According to a new study entitled ‘Milwaukee’s Tech Talent Impact’ released last month, tech dependent industries account for $27.6 billion, or roughly one quarter, of total regional economic output. The greatest growth is projected in occupations involving business analytics and intelligence and software development. Overall, there are approximately 31,000 estimated openings in the tech talent cluster within the next 5 years. These numbers do not account for the impact of new jobs created by the investment Foxconn is making in the region.
The education system is preparing students to meet projected demand. Within the last year, the Milwaukee School of Engineering announced the development of a computational science hall focused on developing talent to support artificial intelligence and other next generational technologies; the University of Wisconsin-Milwaukee launched a disruptive technologies lab; Northwestern Mutual partnered with Marquette University and UWM to launch a data science institute; and Marquette developed a student-run blockchain lab.
The School District of New Berlin’s K-12 system is preparing students, as well. Many SDNB schools have already implemented digital learning initiatives to infuse technology into the way in which students are learning. Additionally, over the past 5 years, the SDNB has expanded computer science offerings, implemented a student run district-wide technology support program (TechKNOW), provided independent study options for students wishing to earn industry certifications, and embedded agile development methodologies into select programming courses.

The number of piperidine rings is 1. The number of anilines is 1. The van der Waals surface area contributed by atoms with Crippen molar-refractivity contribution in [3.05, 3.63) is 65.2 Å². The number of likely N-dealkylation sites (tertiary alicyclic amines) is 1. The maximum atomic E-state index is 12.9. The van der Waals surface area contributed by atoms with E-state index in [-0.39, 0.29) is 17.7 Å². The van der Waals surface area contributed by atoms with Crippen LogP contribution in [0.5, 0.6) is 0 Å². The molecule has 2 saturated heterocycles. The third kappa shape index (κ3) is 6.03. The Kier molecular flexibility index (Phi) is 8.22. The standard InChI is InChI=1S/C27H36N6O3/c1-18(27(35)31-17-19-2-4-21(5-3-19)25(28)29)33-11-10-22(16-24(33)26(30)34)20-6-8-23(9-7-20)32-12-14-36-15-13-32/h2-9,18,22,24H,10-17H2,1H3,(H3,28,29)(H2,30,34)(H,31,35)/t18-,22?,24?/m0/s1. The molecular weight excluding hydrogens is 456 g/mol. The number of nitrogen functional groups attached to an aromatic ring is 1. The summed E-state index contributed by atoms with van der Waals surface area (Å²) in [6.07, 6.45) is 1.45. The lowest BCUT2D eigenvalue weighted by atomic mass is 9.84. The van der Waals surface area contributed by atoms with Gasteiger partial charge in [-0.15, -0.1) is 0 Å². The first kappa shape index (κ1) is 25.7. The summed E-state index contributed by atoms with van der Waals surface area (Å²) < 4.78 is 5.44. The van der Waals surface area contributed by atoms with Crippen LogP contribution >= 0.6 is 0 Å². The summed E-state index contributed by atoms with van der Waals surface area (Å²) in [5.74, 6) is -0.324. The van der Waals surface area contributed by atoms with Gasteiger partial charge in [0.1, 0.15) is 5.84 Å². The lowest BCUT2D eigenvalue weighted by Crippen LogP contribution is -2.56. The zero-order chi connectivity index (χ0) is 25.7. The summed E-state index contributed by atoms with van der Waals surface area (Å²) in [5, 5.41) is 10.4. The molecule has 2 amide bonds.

The district has also developed an applied data science pathway in partnership with MSOE, launched an entrepreneurial skills accelerator called Advanced Innovation and Design in partnership with the UWM Entrepreneurship Center and the Commons and expanded technical internship opportunities with the support of industry partners. Most recently, the SDNB launched a student-run competitive intelligence program in partnership with Aurora WDC, and redesigned its manufacturing program to
include mechatronics and connected systems to support Industry 4.0.
“The district’s vision of a college and career ready graduate includes technological literacy. The programming we have put in place support that objective in alignment to what we are hearing from our post-secondary education and industry partners in the M7 region,” SDNB Superintendent Joe Garza said.
“Many schools in southeastern Wisconsin are moving in a similar direction but face real challenges. We are thankful regional leadership continues to address the barriers that are standing in the way of desired outcomes.”